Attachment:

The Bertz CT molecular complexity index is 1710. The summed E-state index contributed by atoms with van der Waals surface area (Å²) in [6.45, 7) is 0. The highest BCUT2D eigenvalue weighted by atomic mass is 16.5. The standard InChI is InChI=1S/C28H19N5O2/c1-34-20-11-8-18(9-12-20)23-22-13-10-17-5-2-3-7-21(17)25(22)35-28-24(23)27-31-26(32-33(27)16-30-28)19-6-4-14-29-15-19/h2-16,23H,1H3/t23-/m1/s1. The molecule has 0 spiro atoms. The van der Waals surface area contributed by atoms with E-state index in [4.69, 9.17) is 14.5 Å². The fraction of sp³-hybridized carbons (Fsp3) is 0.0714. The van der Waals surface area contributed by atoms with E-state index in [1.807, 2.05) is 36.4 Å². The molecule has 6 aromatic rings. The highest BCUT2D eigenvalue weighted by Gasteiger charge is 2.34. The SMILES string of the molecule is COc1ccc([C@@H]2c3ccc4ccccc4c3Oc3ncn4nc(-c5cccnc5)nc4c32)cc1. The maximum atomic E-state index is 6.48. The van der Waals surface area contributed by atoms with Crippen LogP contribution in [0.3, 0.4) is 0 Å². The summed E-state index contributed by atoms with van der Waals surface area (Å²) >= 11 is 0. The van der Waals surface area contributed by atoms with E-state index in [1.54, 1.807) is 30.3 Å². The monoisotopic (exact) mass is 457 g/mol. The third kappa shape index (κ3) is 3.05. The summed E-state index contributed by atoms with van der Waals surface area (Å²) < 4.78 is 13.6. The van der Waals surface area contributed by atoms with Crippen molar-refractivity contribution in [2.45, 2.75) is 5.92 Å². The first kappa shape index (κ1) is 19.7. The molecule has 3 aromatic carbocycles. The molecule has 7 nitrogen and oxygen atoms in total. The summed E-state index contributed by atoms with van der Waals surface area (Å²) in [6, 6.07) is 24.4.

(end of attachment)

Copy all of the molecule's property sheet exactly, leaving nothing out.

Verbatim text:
The Bertz CT molecular complexity index is 1710. The summed E-state index contributed by atoms with van der Waals surface area (Å²) in [6.45, 7) is 0. The highest BCUT2D eigenvalue weighted by atomic mass is 16.5. The standard InChI is InChI=1S/C28H19N5O2/c1-34-20-11-8-18(9-12-20)23-22-13-10-17-5-2-3-7-21(17)25(22)35-28-24(23)27-31-26(32-33(27)16-30-28)19-6-4-14-29-15-19/h2-16,23H,1H3/t23-/m1/s1. The molecule has 0 spiro atoms. The van der Waals surface area contributed by atoms with E-state index in [4.69, 9.17) is 14.5 Å². The fraction of sp³-hybridized carbons (Fsp3) is 0.0714. The van der Waals surface area contributed by atoms with E-state index in [1.807, 2.05) is 36.4 Å². The molecule has 6 aromatic rings. The highest BCUT2D eigenvalue weighted by Gasteiger charge is 2.34. The SMILES string of the molecule is COc1ccc([C@@H]2c3ccc4ccccc4c3Oc3ncn4nc(-c5cccnc5)nc4c32)cc1. The maximum atomic E-state index is 6.48. The van der Waals surface area contributed by atoms with Crippen LogP contribution in [0.3, 0.4) is 0 Å². The summed E-state index contributed by atoms with van der Waals surface area (Å²) >= 11 is 0. The van der Waals surface area contributed by atoms with E-state index in [1.54, 1.807) is 30.3 Å². The monoisotopic (exact) mass is 457 g/mol. The third kappa shape index (κ3) is 3.05. The summed E-state index contributed by atoms with van der Waals surface area (Å²) < 4.78 is 13.6. The van der Waals surface area contributed by atoms with Crippen molar-refractivity contribution in [2.45, 2.75) is 5.92 Å². The first kappa shape index (κ1) is 19.7. The molecule has 3 aromatic carbocycles. The molecule has 7 nitrogen and oxygen atoms in total. The summed E-state index contributed by atoms with van der Waals surface area (Å²) in [6, 6.07) is 24.4.